A form of online advertising where an advertiser‘s message is shown on a web page, generally set off in a box at the top or bottom or to one side of the content of the page.
Designated Market Area; as defined by Nielsen, DMAs divide the country into different regional markets by population centers (e.g., San Francisco Bay Area).
Dynamic Ad Insertion
The process by which an ad is inserted into a page in response to a user’s request. Dynamic ad placement allows for multiple ads to be rotated through one or more spaces.
Effective Cost per Thousand; a metric for measuring revenue generated across various marketing channels, calculated by dividing total earnings by the total number of impressions in thousands.
The ratio of ad requests that are successfully filled in relation to the total number of ad requests made, expressed in percentage.
Data directly collected by a brand – typically through e-commerce sites and company websites – about the actions their users take while on that site.
The number of times an ad is delivered to the same browser in a single session or time period.
Showing ads to people based on their mobile device’s location, ZIP code information they submit when registering a site/service or GPS coordinates collected by site/service.
Gross Rating Point; the standard currency that broadcast TV has used to plan, purchase and measure advertising campaigns since the 1950s. Defined as [reach x frequency] for a target demographic (i.e. males age 18-34).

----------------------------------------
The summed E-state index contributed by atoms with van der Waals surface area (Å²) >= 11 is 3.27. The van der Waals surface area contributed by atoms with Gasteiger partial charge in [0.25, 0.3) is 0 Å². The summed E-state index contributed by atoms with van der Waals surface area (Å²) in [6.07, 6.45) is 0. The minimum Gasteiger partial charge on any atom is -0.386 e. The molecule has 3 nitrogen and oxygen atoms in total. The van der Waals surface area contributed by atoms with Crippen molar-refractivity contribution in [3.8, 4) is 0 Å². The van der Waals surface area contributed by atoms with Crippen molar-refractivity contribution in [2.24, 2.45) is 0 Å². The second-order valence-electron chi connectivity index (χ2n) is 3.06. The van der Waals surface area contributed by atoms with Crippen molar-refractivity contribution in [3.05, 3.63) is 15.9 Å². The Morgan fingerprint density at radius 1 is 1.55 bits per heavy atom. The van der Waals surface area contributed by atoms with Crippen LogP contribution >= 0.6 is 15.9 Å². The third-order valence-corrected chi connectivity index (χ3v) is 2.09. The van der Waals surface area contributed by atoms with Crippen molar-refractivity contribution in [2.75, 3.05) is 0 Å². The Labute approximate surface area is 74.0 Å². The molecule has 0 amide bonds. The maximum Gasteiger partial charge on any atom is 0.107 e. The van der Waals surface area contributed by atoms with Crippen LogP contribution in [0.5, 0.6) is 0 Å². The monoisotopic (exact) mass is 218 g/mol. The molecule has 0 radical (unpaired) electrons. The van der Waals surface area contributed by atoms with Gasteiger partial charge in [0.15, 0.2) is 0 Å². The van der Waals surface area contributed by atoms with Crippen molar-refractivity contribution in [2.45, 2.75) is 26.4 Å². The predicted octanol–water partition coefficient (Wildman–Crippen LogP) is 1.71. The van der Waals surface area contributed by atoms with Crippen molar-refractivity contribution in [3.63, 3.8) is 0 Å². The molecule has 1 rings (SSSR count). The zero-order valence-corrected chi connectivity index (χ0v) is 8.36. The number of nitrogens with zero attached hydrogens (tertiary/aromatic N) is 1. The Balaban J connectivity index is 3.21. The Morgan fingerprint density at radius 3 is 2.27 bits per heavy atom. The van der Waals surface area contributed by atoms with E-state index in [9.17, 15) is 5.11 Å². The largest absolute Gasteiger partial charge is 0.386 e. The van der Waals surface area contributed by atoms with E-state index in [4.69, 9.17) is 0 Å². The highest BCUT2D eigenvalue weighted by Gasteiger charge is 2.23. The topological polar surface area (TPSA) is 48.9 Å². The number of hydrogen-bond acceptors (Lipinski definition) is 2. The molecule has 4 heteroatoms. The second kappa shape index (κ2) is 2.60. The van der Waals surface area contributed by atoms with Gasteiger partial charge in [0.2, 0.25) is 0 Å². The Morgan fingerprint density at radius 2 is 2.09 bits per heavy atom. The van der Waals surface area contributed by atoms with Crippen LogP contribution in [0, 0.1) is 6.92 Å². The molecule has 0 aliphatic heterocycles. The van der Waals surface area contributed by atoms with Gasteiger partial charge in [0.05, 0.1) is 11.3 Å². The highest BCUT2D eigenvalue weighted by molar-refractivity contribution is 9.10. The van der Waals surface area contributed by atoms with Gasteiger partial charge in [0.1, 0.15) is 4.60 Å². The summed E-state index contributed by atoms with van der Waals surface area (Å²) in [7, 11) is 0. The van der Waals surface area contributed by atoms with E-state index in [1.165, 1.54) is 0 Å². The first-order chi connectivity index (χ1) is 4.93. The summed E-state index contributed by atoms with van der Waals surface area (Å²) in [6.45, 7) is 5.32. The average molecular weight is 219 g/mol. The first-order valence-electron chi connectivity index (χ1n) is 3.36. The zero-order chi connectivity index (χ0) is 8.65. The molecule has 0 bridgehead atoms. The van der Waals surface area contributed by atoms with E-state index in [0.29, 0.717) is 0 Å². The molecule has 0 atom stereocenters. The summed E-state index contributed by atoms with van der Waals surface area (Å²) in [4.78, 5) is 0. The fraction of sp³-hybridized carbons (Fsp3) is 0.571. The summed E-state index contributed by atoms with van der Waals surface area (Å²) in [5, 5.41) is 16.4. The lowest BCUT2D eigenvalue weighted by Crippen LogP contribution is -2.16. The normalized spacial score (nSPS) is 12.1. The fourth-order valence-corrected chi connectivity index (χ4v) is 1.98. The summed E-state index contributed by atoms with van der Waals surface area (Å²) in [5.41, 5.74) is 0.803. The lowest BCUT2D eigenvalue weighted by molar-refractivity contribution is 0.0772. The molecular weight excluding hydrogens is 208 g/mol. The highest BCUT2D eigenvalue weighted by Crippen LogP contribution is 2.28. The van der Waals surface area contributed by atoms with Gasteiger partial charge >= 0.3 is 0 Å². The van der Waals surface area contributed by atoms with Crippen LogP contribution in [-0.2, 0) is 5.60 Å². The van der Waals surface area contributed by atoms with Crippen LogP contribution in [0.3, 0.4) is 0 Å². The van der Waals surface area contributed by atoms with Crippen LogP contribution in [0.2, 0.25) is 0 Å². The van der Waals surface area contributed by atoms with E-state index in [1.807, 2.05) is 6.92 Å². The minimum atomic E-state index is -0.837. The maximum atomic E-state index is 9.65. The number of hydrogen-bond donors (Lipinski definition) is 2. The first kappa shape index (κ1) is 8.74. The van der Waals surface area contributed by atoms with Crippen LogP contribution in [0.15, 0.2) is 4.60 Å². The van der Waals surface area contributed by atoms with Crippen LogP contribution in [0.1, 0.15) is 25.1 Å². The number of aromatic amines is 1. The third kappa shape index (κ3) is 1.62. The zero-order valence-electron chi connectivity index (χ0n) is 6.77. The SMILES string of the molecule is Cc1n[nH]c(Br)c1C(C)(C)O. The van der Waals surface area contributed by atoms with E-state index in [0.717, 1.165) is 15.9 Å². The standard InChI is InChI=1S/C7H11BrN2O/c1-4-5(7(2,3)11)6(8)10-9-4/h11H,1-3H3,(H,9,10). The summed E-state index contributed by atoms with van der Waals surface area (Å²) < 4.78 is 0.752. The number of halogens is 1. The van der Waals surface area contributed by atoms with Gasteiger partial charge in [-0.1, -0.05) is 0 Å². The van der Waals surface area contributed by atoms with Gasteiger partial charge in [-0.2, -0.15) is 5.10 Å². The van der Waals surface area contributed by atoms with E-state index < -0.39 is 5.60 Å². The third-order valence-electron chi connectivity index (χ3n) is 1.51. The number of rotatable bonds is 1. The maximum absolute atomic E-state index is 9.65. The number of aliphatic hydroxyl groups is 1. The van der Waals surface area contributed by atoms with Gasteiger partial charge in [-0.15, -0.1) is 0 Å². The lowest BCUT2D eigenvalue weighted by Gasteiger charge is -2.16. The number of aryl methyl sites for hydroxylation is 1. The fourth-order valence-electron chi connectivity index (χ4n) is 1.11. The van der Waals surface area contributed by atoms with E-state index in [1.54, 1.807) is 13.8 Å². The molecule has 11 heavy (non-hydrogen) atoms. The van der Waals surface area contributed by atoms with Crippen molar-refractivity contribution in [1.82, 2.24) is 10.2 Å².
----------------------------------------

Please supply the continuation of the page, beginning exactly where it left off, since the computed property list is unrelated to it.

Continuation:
A way for separate companies to match their data sets without either side being able to access the other’s data. For example, Facebook’s Custom Audiences ad-targeting program uses hashing to match an advertiser’s customer email list with those customers’ Facebook accounts.
An ad that appears within a piece of content.
Actual placement of an advertisement – digital or otherwise – as recorded by the publisher.
Purchase order between a seller of advertising and a buyer (usually via an advertising agency).
Interactive In-App Pre-Roll
Video ads containing rich media or interactive functionality running in-app on smartphones or tablets. Interstitial ads playing in-app expand to full screen unless viewer exits.